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Showing properties of discontinuous points of a strictly increasing function
How to show that a set of discontinuous points of an increasing function is at most countable

I'm struggling to find an elegant proof of the following problem

Let $f : (a, b) \to \mathbb R$ be non-decreasing, $a, b \in \mathbb R$, then $f$ only has countably many discontinuities.

My intuition was to show by contradiction that the set of discontinuities $N \subseteq (a,b)$ is discrete, i.e. all discontinuities are isolated. From there on it's easy to prove that there is an injective function $N \to \mathbb Q$.

But does my first step make sense? Say we had non-isolated discontinuities like $\epsilon > 0, x_0 \in N$ such that $B_\epsilon(x_0) \subseteq N$ - how could one derive a contradiction?

I've already shown that $$\lim_{x \nearrow x_0} f(x) \text{ and } \lim_{x \searrow x_0} f(x)$$ exist for all points $x_0 \in (a, b)$ and that $f$ is continuous at $x_0$ iff both limits equal. I just somehow fail to do the final step properly. Any thoughts, please?


marked as duplicate by David Mitra, Asaf Karagila, t.b., Davide Giraudo, Zev Chonoles Dec 29 '11 at 0:08

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    $\begingroup$ Discontinuities need not be isolated. If the left and right limits are not equal, then they define a non-empty open interval. In that interval is a rational number. So...? $\endgroup$ – Qiaochu Yuan Dec 28 '11 at 20:23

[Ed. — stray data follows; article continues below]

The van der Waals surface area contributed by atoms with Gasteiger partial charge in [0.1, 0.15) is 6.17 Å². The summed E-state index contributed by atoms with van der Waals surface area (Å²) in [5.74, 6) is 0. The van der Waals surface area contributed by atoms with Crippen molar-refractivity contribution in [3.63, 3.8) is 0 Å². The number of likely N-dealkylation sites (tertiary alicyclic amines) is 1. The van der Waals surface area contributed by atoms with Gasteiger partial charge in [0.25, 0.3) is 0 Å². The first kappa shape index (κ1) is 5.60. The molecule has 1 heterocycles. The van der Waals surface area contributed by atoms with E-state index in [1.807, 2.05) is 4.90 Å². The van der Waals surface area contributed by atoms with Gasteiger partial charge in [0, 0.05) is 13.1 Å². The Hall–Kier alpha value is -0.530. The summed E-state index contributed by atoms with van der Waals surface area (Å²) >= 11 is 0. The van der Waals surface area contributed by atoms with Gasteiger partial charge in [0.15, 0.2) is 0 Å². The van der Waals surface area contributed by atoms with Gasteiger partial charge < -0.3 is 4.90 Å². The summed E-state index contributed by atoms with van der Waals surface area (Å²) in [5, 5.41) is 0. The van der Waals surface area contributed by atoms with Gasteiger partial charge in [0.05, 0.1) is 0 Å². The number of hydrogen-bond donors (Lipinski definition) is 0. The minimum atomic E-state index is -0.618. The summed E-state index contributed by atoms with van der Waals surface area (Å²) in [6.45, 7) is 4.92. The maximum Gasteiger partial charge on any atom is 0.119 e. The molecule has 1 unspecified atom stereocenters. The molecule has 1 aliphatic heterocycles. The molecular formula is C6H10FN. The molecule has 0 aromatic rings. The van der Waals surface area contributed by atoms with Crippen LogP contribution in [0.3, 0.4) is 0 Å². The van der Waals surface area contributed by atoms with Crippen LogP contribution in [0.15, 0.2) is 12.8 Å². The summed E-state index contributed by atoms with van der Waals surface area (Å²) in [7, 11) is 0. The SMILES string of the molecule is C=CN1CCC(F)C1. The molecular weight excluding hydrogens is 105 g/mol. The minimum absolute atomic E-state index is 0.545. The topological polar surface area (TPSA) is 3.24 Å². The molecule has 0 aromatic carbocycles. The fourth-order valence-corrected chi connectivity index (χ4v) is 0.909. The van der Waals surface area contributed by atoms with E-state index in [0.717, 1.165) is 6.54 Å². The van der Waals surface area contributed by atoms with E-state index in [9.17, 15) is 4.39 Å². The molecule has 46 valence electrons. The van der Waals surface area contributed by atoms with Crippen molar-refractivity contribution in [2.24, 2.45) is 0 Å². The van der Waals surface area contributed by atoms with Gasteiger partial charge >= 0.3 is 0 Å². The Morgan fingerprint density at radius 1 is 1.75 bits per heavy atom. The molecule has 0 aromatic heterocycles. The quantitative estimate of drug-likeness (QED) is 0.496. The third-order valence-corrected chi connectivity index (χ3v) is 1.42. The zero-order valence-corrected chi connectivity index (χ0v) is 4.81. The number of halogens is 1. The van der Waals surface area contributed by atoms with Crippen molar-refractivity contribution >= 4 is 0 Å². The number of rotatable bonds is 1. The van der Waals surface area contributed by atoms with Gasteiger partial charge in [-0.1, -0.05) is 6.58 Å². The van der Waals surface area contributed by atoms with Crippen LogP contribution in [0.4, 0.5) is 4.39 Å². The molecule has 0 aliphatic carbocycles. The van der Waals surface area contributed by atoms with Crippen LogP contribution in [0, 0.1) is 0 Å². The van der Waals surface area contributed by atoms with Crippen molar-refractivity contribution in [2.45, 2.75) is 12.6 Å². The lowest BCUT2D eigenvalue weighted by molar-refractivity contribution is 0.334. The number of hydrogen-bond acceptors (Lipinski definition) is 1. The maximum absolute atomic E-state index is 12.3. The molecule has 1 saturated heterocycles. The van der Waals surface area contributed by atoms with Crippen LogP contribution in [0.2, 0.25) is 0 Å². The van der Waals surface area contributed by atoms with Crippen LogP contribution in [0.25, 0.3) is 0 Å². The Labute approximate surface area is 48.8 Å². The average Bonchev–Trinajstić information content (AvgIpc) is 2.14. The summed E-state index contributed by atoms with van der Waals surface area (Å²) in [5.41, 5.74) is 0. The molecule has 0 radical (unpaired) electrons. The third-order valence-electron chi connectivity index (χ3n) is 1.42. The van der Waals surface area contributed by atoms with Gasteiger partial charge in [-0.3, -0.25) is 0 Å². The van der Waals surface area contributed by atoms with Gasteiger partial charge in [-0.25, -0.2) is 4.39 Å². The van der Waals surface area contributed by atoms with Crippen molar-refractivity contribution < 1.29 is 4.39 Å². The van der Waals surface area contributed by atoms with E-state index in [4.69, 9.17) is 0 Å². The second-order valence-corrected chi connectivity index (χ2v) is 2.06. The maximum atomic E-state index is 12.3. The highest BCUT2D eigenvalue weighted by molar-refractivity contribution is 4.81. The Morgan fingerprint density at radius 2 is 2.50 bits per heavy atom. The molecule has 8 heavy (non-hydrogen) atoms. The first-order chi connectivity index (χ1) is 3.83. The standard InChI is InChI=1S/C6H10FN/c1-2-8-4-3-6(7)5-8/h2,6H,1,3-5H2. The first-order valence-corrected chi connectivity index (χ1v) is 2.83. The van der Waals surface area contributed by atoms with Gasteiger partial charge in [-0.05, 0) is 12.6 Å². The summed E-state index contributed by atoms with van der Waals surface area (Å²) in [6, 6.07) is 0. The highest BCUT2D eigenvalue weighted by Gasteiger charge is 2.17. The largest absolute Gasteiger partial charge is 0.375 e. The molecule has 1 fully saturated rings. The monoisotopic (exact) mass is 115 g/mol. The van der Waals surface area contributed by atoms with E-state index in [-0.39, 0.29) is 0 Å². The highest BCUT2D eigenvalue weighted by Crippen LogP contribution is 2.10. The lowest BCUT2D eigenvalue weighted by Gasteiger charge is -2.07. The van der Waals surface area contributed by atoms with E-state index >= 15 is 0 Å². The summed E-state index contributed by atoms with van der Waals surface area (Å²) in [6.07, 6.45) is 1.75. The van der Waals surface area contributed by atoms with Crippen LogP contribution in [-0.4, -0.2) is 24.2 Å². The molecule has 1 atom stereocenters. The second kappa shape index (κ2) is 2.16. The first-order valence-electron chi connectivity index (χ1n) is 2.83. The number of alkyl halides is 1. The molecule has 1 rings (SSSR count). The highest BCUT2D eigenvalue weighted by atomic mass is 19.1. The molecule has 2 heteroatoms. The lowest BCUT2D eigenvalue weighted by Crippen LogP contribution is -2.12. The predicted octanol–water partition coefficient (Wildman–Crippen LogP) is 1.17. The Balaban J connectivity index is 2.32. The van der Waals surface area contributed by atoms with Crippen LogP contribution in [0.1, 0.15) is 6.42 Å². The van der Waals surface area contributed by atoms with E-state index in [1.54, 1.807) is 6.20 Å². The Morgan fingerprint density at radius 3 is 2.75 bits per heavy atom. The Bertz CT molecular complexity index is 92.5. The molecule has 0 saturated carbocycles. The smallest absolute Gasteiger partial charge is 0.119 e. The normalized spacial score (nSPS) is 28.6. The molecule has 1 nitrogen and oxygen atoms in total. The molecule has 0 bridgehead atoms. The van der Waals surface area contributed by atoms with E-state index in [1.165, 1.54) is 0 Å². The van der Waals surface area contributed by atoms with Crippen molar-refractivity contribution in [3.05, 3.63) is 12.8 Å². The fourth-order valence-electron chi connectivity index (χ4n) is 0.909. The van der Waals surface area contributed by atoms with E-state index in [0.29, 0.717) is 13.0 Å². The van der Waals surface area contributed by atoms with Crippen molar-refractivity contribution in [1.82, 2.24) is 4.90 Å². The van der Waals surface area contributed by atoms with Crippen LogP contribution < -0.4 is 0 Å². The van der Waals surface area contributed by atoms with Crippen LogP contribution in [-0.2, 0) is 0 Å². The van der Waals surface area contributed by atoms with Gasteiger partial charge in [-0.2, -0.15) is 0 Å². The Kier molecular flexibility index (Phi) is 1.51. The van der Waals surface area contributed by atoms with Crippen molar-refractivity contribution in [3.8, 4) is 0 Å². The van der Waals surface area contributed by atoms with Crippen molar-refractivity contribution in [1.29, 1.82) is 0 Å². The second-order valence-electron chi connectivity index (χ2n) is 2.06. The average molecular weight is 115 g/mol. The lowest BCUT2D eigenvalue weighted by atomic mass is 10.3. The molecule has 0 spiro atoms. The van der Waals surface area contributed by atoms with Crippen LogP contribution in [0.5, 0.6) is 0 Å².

• $\begingroup$ @Alex: the Cantor set doesn't have the discrete topology as a subset of the reals. $\endgroup$ – Qiaochu Yuan Dec 28 '11 at 20:24
  • $\begingroup$ It's not true that $N$ needs to be discrete. It can even be dense: Chose an injection $h:\mathbb Q\to \mathbb N$, and let $f(x)=x+\sum_{y\in \mathbb Q \cap (a,x)} 2^{-h(y)}$ which is strictly increasing but discontinuous at every rational number. $\endgroup$ – Henning Makholm Dec 28 '11 at 20:27
  • $\begingroup$ I realized that and deleted my comment. Sorry to leave yours hanging. $\endgroup$ – Alex Becker Dec 28 '11 at 20:28
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    $\begingroup$ In addition to 84870 which David Mitra links to, there are: math.stackexchange.com/questions/56831/… and math.stackexchange.com/questions/14458/… $\endgroup$ – Jonas Meyer Dec 28 '11 at 22:17

No, the set of discontinuities need not be discrete. For example, it's quite possible to have a discontinuity at $0$ and also at $1/n$ for each positive integer $n$.

Hint: for each discontinuity, there are rational numbers that are not in $f((a,b))$.

  • $\begingroup$ Okay well, thanks for helping me out of this discrete-set dead-end. The solution is much easier without. $\endgroup$ – Aaron W. Dec 28 '11 at 21:10

Certainly $\lim_{x \nearrow x_0} f(x) \leq \lim_{x \searrow x_0} f(x)$. Also, $\sum\limits_{x_0\in (a,b)}\lim_{x \searrow x_0} f(x) - \lim_{x \nearrow x_0} f(x)$ is finite. It is not hard to show that since this is finite, all but countably many terms are $0$.

EDIT: When I shoot from the hip I forget that if $f(x)$ is unbounded you need to normalize it as $f(x)/\max\{|f(y)| : y\in (\frac{x+a}{2},\frac{x+b}{2})\}$ which is defined because $f(x)$ is monotonic and has all the discontinuities of $f(x)$.


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